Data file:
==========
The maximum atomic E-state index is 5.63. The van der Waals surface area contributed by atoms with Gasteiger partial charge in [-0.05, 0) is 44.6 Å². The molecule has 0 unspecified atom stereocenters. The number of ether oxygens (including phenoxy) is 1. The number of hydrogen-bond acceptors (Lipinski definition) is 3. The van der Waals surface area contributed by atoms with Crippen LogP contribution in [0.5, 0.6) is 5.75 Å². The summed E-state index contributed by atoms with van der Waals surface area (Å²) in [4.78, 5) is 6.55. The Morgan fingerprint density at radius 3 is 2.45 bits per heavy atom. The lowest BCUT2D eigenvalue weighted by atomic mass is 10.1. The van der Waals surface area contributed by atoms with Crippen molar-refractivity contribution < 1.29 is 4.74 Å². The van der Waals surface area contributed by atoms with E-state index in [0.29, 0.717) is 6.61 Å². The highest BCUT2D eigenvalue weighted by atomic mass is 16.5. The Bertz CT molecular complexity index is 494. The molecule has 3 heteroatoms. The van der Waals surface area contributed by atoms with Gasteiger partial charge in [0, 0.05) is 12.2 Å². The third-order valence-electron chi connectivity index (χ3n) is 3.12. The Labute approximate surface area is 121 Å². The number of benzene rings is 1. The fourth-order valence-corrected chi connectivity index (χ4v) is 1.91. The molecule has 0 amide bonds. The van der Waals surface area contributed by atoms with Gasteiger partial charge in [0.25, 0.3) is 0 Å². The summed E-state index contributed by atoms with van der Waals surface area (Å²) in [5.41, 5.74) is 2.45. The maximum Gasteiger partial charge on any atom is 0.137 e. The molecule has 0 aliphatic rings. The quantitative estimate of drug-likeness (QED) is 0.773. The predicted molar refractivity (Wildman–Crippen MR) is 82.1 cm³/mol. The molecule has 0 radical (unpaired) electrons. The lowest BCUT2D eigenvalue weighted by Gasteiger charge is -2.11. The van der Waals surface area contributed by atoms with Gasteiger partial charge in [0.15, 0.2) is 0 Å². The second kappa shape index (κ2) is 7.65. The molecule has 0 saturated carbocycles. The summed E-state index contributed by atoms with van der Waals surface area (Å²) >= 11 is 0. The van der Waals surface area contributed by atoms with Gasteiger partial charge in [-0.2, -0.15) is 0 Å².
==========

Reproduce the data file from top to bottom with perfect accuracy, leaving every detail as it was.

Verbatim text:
The maximum atomic E-state index is 5.63. The van der Waals surface area contributed by atoms with Gasteiger partial charge in [-0.05, 0) is 44.6 Å². The molecule has 0 unspecified atom stereocenters. The number of ether oxygens (including phenoxy) is 1. The number of hydrogen-bond acceptors (Lipinski definition) is 3. The van der Waals surface area contributed by atoms with Crippen LogP contribution in [0.5, 0.6) is 5.75 Å². The summed E-state index contributed by atoms with van der Waals surface area (Å²) in [4.78, 5) is 6.55. The Morgan fingerprint density at radius 3 is 2.45 bits per heavy atom. The lowest BCUT2D eigenvalue weighted by atomic mass is 10.1. The van der Waals surface area contributed by atoms with Crippen molar-refractivity contribution < 1.29 is 4.74 Å². The van der Waals surface area contributed by atoms with E-state index in [0.29, 0.717) is 6.61 Å². The highest BCUT2D eigenvalue weighted by atomic mass is 16.5. The Bertz CT molecular complexity index is 494. The molecule has 3 heteroatoms. The van der Waals surface area contributed by atoms with Gasteiger partial charge in [0, 0.05) is 12.2 Å². The third-order valence-electron chi connectivity index (χ3n) is 3.12. The Labute approximate surface area is 121 Å². The number of benzene rings is 1. The fourth-order valence-corrected chi connectivity index (χ4v) is 1.91. The molecule has 0 amide bonds. The van der Waals surface area contributed by atoms with Gasteiger partial charge in [0.25, 0.3) is 0 Å². The summed E-state index contributed by atoms with van der Waals surface area (Å²) in [5.41, 5.74) is 2.45. The maximum Gasteiger partial charge on any atom is 0.137 e. The molecule has 0 aliphatic rings. The quantitative estimate of drug-likeness (QED) is 0.773. The predicted molar refractivity (Wildman–Crippen MR) is 82.1 cm³/mol. The molecule has 0 radical (unpaired) electrons. The lowest BCUT2D eigenvalue weighted by Gasteiger charge is -2.11. The van der Waals surface area contributed by atoms with Gasteiger partial charge in [0.15, 0.2) is 0 Å². The second kappa shape index (κ2) is 7.65. The molecule has 0 saturated carbocycles. The summed E-state index contributed by atoms with van der Waals surface area (Å²) >= 11 is 0. The van der Waals surface area contributed by atoms with Gasteiger partial charge in [-0.2, -0.15) is 0 Å².